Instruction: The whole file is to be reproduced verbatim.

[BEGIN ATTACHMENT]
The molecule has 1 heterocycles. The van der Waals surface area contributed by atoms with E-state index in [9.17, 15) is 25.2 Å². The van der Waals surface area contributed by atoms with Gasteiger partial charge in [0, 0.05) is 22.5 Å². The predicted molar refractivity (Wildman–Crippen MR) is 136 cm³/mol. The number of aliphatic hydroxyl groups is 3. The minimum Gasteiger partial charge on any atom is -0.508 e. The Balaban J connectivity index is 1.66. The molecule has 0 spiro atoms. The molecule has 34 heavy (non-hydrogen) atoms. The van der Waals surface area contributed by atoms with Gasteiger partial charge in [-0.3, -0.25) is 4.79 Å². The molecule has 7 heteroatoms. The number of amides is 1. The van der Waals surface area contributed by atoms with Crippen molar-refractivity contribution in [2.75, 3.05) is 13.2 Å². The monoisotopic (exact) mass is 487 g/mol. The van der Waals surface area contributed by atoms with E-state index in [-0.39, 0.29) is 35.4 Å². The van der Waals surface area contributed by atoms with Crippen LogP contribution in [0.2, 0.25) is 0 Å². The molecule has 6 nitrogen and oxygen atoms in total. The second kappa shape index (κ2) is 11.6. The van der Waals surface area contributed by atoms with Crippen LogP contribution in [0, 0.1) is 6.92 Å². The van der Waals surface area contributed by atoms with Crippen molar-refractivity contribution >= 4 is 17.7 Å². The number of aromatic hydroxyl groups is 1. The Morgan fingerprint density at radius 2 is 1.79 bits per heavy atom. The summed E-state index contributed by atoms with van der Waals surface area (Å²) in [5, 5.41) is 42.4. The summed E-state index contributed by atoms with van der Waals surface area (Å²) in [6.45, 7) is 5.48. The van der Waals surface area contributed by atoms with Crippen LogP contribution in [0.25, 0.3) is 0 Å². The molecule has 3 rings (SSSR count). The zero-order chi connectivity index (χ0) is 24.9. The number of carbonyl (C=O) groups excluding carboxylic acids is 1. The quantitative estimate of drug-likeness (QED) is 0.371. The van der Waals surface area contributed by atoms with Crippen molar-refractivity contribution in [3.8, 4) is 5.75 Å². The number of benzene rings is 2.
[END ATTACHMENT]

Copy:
The molecule has 1 heterocycles. The van der Waals surface area contributed by atoms with E-state index in [9.17, 15) is 25.2 Å². The van der Waals surface area contributed by atoms with Gasteiger partial charge in [0, 0.05) is 22.5 Å². The predicted molar refractivity (Wildman–Crippen MR) is 136 cm³/mol. The number of aliphatic hydroxyl groups is 3. The minimum Gasteiger partial charge on any atom is -0.508 e. The Balaban J connectivity index is 1.66. The molecule has 0 spiro atoms. The molecule has 34 heavy (non-hydrogen) atoms. The van der Waals surface area contributed by atoms with Gasteiger partial charge in [-0.3, -0.25) is 4.79 Å². The molecule has 7 heteroatoms. The number of amides is 1. The van der Waals surface area contributed by atoms with Crippen molar-refractivity contribution in [2.75, 3.05) is 13.2 Å². The monoisotopic (exact) mass is 487 g/mol. The van der Waals surface area contributed by atoms with E-state index in [-0.39, 0.29) is 35.4 Å². The van der Waals surface area contributed by atoms with Crippen LogP contribution in [0.2, 0.25) is 0 Å². The molecule has 6 nitrogen and oxygen atoms in total. The second kappa shape index (κ2) is 11.6. The van der Waals surface area contributed by atoms with Crippen LogP contribution in [0, 0.1) is 6.92 Å². The van der Waals surface area contributed by atoms with Crippen molar-refractivity contribution >= 4 is 17.7 Å². The number of aromatic hydroxyl groups is 1. The Morgan fingerprint density at radius 2 is 1.79 bits per heavy atom. The summed E-state index contributed by atoms with van der Waals surface area (Å²) in [5, 5.41) is 42.4. The summed E-state index contributed by atoms with van der Waals surface area (Å²) in [6.45, 7) is 5.48. The van der Waals surface area contributed by atoms with Crippen LogP contribution in [0.25, 0.3) is 0 Å². The molecule has 3 rings (SSSR count). The zero-order chi connectivity index (χ0) is 24.9. The number of carbonyl (C=O) groups excluding carboxylic acids is 1. The quantitative estimate of drug-likeness (QED) is 0.371. The van der Waals surface area contributed by atoms with Crippen molar-refractivity contribution in [3.8, 4) is 5.75 Å². The number of benzene rings is 2.